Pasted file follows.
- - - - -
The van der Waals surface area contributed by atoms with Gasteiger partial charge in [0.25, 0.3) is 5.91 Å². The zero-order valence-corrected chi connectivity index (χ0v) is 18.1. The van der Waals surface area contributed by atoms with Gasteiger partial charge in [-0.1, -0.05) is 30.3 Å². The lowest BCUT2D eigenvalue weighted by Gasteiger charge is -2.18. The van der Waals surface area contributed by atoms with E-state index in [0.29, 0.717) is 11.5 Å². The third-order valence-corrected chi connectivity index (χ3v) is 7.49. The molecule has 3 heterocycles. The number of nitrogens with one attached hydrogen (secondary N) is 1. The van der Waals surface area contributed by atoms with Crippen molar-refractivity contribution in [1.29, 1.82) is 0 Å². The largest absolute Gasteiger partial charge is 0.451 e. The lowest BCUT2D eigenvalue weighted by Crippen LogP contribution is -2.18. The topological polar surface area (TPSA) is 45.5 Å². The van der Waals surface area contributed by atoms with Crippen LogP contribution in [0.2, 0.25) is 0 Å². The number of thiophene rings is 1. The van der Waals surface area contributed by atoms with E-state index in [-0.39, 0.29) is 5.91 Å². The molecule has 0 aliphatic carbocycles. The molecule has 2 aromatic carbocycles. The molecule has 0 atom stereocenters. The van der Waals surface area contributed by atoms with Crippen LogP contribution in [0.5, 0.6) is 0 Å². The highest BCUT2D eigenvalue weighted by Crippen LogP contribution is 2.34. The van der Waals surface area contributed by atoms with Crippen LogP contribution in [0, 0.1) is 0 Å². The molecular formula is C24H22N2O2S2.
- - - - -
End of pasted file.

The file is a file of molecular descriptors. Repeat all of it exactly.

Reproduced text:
The van der Waals surface area contributed by atoms with Gasteiger partial charge in [0.25, 0.3) is 5.91 Å². The zero-order valence-corrected chi connectivity index (χ0v) is 18.1. The van der Waals surface area contributed by atoms with Gasteiger partial charge in [-0.1, -0.05) is 30.3 Å². The lowest BCUT2D eigenvalue weighted by Gasteiger charge is -2.18. The van der Waals surface area contributed by atoms with E-state index in [0.29, 0.717) is 11.5 Å². The third-order valence-corrected chi connectivity index (χ3v) is 7.49. The molecule has 3 heterocycles. The number of nitrogens with one attached hydrogen (secondary N) is 1. The van der Waals surface area contributed by atoms with Crippen molar-refractivity contribution in [1.29, 1.82) is 0 Å². The largest absolute Gasteiger partial charge is 0.451 e. The lowest BCUT2D eigenvalue weighted by Crippen LogP contribution is -2.18. The topological polar surface area (TPSA) is 45.5 Å². The van der Waals surface area contributed by atoms with Crippen LogP contribution in [0.2, 0.25) is 0 Å². The number of thiophene rings is 1. The van der Waals surface area contributed by atoms with E-state index in [-0.39, 0.29) is 5.91 Å². The molecule has 0 aliphatic carbocycles. The molecule has 2 aromatic carbocycles. The molecule has 0 atom stereocenters. The van der Waals surface area contributed by atoms with Crippen LogP contribution in [0.5, 0.6) is 0 Å². The highest BCUT2D eigenvalue weighted by Crippen LogP contribution is 2.34. The van der Waals surface area contributed by atoms with Crippen LogP contribution in [0, 0.1) is 0 Å². The molecular formula is C24H22N2O2S2.